August 7, 2007.
In an action to recover damages for personal injuries, the defendant appeals from an order of the Supreme Court, Kings County (Bayne, J.), dated September 26, 2006, which denied the defendant's motion for summary judgment dismissing the complaint on the ground that the plaintiff did not sustain a serious injury within the meaning of Insurance Law § 5102 (d).
Robert P. Tusa (Sweetbaum Sweetbaum, Lake Success, N.Y. [Marshall D. Sweetbaum] of counsel), for appellant.
Newman Okun, P.C., New York, N.Y. (Darren R. Seilback of counsel), for respondent.
Before: Mastro, J.P., Ritter, Skelos, Carni and McCarthy, JJ., concur.
Ordered that the order is reversed, on the law, with costs, and the defendant's motion for summary judgment dismissing the complaint is granted.
The defendant established a prima facie entitlement to judgment as a matter of law by showing that the plaintiff did not sustain a serious injury within the meaning of Insurance Law § 5102 (d) as a result of the subject accident ( see Toure v Avis Rent A Car Sys., 98 NY2d 345; Gaddy v Eyler, 79 NY2d 955, 956-957; see also Kearse v New York City Tr. Auth., 16 AD3d 45). In opposition, the plaintiff failed to raise a triable issue of fact. The affirmation of the plaintiff's treating physician was without probative value in opposing the motion since he clearly relied on the unsworn reports of others in arriving at his conclusions ( see Phillips v Zilinsky, 39 AD3d 728; Porto v Blum, 39 AD3d 614). The remaining medical reports and records concerning the plaintiff were unsworn, uncertified, or failed to raise a triable issue of fact ( see Mejia v DeRose, 35 AD3d 407; see also Rodriguez v Cesar, 40 AD3d 731; Phillips v Zilinsky, supra). The mere existence of a herniated or bulging disc, or even of radiculopathy, is not evidence of a serious injury in the absence of objective evidence of the extent of the alleged physical limitations resulting from the disc injury and its duration ( see Mejia v DeRose, supra; Yakubov v CG Trans Corp., 30 AD3d 509; Cerisier v Thibiu, 29 AD3d 507; Bravo v Rehman, 28 AD3d 694; Kearse v New York City Tr. Auth., supra at 50; Diaz v Turner, 306 AD2d 241; see also Foley v Karvelis, 276 AD2d 666).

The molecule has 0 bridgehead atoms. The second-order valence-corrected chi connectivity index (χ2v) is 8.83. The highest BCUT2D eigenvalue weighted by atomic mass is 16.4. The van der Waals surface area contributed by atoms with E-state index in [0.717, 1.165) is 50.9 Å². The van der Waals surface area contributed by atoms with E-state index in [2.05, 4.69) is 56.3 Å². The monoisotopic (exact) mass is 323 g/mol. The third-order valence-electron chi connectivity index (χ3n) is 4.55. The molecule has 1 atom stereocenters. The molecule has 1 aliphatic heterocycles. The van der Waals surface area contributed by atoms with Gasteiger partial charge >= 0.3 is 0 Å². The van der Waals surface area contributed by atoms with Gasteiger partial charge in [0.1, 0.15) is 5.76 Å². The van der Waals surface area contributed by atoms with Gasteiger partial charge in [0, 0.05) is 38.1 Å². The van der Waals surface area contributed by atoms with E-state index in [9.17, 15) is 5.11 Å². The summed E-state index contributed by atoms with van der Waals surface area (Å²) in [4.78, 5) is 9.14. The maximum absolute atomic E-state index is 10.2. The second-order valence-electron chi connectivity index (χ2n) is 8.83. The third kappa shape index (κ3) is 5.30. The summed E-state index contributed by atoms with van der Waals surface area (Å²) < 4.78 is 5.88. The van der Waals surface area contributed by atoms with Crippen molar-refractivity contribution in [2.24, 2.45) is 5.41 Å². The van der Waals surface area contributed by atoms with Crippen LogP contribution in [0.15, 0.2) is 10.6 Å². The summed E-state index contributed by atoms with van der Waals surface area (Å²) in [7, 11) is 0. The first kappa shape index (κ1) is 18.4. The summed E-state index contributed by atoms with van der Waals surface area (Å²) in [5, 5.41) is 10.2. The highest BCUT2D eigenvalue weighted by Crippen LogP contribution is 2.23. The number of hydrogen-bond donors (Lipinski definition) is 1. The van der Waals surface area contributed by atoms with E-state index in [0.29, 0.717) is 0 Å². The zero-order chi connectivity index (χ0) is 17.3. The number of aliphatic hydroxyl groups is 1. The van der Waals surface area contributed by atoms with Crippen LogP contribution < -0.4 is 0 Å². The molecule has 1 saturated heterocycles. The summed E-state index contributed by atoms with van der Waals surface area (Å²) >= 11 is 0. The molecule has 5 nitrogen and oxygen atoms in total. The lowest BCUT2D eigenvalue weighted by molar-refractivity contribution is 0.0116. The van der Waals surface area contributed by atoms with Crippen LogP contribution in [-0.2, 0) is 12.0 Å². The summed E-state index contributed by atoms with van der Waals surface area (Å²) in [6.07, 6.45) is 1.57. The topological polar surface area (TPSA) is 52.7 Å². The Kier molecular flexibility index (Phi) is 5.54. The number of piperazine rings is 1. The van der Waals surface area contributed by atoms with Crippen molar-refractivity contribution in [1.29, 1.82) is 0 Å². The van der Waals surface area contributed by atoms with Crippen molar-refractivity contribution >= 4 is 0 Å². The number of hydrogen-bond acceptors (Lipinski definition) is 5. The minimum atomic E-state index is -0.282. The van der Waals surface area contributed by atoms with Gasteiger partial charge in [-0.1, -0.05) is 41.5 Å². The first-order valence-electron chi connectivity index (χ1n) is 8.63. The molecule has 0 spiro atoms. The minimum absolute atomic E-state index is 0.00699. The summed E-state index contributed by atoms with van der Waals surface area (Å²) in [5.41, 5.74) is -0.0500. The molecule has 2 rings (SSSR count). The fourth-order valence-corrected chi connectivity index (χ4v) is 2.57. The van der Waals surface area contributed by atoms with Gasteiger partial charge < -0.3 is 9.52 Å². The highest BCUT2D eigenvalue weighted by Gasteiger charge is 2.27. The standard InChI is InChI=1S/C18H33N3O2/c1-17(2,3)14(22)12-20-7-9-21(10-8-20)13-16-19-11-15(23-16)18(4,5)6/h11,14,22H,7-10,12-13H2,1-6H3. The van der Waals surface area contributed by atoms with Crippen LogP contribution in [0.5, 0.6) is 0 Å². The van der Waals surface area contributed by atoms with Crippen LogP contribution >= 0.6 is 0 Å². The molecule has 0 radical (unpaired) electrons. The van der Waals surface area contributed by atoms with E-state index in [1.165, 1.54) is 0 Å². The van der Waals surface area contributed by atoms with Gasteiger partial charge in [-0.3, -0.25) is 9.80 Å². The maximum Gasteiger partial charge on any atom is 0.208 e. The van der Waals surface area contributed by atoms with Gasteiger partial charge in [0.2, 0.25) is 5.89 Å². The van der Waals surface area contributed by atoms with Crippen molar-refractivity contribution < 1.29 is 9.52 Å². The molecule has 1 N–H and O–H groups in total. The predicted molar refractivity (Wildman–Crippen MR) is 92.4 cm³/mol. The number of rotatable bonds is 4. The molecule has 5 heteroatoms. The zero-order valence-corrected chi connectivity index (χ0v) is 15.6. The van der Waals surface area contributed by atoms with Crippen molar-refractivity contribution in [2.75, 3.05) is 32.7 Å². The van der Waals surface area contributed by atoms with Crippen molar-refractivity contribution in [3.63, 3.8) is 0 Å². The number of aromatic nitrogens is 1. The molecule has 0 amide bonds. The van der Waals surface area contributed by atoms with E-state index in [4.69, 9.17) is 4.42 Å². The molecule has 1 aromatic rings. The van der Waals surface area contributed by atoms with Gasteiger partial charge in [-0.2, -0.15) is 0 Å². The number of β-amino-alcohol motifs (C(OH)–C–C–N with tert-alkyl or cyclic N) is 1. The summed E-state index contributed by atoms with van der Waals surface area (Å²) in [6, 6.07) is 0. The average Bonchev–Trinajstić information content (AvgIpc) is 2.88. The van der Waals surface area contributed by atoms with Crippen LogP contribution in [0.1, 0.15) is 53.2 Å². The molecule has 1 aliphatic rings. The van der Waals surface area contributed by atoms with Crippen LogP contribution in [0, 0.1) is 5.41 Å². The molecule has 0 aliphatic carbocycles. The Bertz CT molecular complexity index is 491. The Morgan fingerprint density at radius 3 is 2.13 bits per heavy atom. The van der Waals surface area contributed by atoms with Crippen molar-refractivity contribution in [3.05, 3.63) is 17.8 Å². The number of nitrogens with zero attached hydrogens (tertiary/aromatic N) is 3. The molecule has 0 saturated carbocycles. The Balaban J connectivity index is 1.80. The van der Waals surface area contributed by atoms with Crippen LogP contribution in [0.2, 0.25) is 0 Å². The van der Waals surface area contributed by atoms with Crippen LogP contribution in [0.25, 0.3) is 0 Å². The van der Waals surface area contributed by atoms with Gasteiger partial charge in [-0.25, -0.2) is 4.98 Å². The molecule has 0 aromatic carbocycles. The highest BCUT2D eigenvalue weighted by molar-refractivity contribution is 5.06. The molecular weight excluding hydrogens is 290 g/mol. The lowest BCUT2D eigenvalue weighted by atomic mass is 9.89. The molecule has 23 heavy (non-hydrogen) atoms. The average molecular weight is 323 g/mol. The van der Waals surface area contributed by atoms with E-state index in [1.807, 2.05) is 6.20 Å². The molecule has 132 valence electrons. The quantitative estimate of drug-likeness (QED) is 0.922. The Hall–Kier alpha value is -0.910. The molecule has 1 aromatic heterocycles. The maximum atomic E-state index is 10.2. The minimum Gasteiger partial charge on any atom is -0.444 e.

The plaintiff failed to proffer competent medical evidence that she sustained a medically-determined injury of a nonpermanent nature which prevented her, for 90 of the 180 days following the subject accident, from performing her usual and customary activities ( see Sainte-Aime v Ho, 274 AD2d 569). The plaintiff admitted in her own deposition testimony that she returned to work within three days of the subject accident.